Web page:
Ashdod threatens Messianic congregation for operating a ‘house of prayer’

Entrance to Beit Hallel's old building, which the City of Ashdod now claims was operating illegally.

As if it wasn’t enough that Orthodox Jews had vandalized their new building, now the Municipality of Ashdod is bearing down on the Beit Hallel congregation in the legal arena declaring that the non-profit organization itself is operating illegally.

“We got our permits 11 years ago,” Pastor Israel Pochtar told Kehila News Israel. “Then suddenly one day you wake up and say its illegal?”

This latest threat, which is a different tactic from the physical vandalization of the congregations’ property, began when Pochtar and other leaders went to City Hall to discuss getting permits for a new building they are planning.

“Not only did we not receive them, we received a letter saying our current building is illegal,” Pochtar said. The municipality accused the congregation of “illegal gathering and operating a house of prayer in the city.”

The municipality’s declaration, made in a letter sent last month, is quite a switch since the municipality itself had granted Beit Hallel’s tax exemption based on its non-profit status a decade ago. 

The matter had been brewing for about two years, however, when one of the city council members, Avi Amsalem, publicly promised to do everything in his power to stop Messianic Jews in his community. Amsalem, who is running now for re-election, is Orthodox and is a member of the Shas party. Two years ago he asked the city to verify that renovations of the congregation’s building were being one according to the law.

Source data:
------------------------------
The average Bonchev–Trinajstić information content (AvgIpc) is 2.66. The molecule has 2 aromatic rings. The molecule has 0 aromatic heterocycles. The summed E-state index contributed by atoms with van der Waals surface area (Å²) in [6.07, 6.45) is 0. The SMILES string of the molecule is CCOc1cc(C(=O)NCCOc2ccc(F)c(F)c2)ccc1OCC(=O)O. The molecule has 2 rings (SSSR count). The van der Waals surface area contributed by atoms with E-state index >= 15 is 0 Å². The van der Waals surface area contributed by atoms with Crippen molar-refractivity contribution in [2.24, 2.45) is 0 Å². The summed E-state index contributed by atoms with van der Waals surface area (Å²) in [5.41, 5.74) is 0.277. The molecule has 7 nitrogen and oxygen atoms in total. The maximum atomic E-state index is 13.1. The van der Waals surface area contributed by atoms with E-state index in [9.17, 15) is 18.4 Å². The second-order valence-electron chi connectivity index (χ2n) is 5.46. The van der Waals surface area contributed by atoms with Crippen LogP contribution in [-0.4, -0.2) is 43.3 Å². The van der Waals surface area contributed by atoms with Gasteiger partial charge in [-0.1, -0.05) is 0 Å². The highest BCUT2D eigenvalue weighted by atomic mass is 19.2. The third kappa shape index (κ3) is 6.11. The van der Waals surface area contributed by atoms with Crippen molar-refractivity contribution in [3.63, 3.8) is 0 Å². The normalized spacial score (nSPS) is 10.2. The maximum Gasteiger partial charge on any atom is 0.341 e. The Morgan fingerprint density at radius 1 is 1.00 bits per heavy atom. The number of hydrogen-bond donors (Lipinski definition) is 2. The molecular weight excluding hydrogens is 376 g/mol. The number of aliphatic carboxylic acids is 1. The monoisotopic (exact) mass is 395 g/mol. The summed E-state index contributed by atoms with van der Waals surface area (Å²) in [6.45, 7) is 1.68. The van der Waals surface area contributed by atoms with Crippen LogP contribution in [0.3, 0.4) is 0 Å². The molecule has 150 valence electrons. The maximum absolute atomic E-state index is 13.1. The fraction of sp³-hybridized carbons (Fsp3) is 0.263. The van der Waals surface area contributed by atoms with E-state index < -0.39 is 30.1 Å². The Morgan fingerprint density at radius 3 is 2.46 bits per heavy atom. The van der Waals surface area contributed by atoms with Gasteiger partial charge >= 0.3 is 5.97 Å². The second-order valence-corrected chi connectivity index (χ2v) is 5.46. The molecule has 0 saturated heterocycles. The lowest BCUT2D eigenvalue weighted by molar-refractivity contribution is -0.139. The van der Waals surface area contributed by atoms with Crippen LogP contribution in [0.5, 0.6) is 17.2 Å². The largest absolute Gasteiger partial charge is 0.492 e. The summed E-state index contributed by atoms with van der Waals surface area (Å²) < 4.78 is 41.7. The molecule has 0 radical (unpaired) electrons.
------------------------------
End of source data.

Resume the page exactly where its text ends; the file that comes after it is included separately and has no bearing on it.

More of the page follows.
In a letter this week to leaders in the believing community, Pochtar says that the municipality “has really taken on itself the mission to put an end to our presence and work in the city.”

Pochtar wrote, “they suspiciously enough decided it wasn’t enough for a prayer house to operate under all the required permits, according to their current stance” and that “a different, exceptional permit is also required for an organization like ours (something that as far as I’m aware of, has never been mentioned, nor appears in city bylaws, that I know of).”

Despite the ongoing pressure from these attacks, Pochtar said he has received supernatural encouragement from the Holy Spirit. 

“We’ve come through many battles and each one has turned out for good for us,” Pochtar said. “So now we are looking to see how this is going to turn out.”

The congregation’s administrator, an Israeli lawyer who has won in the courts several cases of discrimination for other congregations and houses of prayer, is on the case. 

Pochtar believes that at the root of the continuing discrimination in Ashdod is the influence that his congregation of 300 people has in the city. Each month, the ministry helps 1,200 families from Holocaust survivors and people with disabilities to single mothers and new immigrants. The congregation provides food, clothing and counseling to those who are in need. Some 100 volunteers man the center.

The impact of the believers in Ashdod from two congregations that meet in buildings and a few home groups rivals that of the Orthodox community in 350 synagogues in the city. 

“That is part of the reason the religious people have become jealous,” Pochtar said. “They see the work we do and our influence. And everyone knows, the Orthodox only help the Orthodox.” 

Pochtar said his team will fight this latest battle so as to prevent a precedent in Israel that could be used “to impose strict limitations on the work of other congregations in the country.”